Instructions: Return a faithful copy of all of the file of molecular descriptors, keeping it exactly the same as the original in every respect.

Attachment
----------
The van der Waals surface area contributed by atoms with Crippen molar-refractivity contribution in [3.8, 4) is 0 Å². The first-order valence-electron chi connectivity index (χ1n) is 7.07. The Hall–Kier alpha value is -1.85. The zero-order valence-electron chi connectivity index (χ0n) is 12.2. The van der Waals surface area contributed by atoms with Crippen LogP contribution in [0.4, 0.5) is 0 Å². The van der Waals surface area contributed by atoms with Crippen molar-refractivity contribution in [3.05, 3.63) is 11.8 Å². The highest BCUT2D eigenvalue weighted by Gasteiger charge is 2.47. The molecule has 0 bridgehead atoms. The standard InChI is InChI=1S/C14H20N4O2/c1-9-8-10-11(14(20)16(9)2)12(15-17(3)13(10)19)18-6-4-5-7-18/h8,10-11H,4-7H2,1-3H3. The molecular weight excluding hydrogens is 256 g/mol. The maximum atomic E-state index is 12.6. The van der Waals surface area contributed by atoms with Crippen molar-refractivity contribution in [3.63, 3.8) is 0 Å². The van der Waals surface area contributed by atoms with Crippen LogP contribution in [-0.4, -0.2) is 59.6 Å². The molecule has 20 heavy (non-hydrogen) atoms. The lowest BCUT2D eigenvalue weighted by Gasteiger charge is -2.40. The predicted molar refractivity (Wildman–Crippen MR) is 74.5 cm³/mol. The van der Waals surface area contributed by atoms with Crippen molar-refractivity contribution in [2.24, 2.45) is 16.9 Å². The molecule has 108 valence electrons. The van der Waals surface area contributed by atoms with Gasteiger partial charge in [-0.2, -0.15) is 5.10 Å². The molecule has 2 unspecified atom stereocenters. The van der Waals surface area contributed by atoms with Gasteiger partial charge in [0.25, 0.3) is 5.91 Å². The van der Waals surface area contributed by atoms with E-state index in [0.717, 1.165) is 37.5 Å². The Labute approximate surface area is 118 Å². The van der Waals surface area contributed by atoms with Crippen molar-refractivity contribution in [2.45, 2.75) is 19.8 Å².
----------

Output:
The van der Waals surface area contributed by atoms with Crippen molar-refractivity contribution in [3.8, 4) is 0 Å². The first-order valence-electron chi connectivity index (χ1n) is 7.07. The Hall–Kier alpha value is -1.85. The zero-order valence-electron chi connectivity index (χ0n) is 12.2. The van der Waals surface area contributed by atoms with Crippen LogP contribution in [0.4, 0.5) is 0 Å². The van der Waals surface area contributed by atoms with Crippen molar-refractivity contribution in [3.05, 3.63) is 11.8 Å². The highest BCUT2D eigenvalue weighted by Gasteiger charge is 2.47. The molecule has 0 bridgehead atoms. The standard InChI is InChI=1S/C14H20N4O2/c1-9-8-10-11(14(20)16(9)2)12(15-17(3)13(10)19)18-6-4-5-7-18/h8,10-11H,4-7H2,1-3H3. The molecular weight excluding hydrogens is 256 g/mol. The maximum atomic E-state index is 12.6. The van der Waals surface area contributed by atoms with Crippen molar-refractivity contribution in [3.63, 3.8) is 0 Å². The van der Waals surface area contributed by atoms with Crippen LogP contribution in [-0.4, -0.2) is 59.6 Å². The molecule has 20 heavy (non-hydrogen) atoms. The lowest BCUT2D eigenvalue weighted by Gasteiger charge is -2.40. The predicted molar refractivity (Wildman–Crippen MR) is 74.5 cm³/mol. The van der Waals surface area contributed by atoms with Crippen molar-refractivity contribution in [2.24, 2.45) is 16.9 Å². The molecule has 108 valence electrons. The van der Waals surface area contributed by atoms with Gasteiger partial charge in [-0.2, -0.15) is 5.10 Å². The molecule has 2 unspecified atom stereocenters. The van der Waals surface area contributed by atoms with Gasteiger partial charge in [0.25, 0.3) is 5.91 Å². The van der Waals surface area contributed by atoms with E-state index in [0.717, 1.165) is 37.5 Å². The Labute approximate surface area is 118 Å². The van der Waals surface area contributed by atoms with Crippen molar-refractivity contribution in [2.45, 2.75) is 19.8 Å².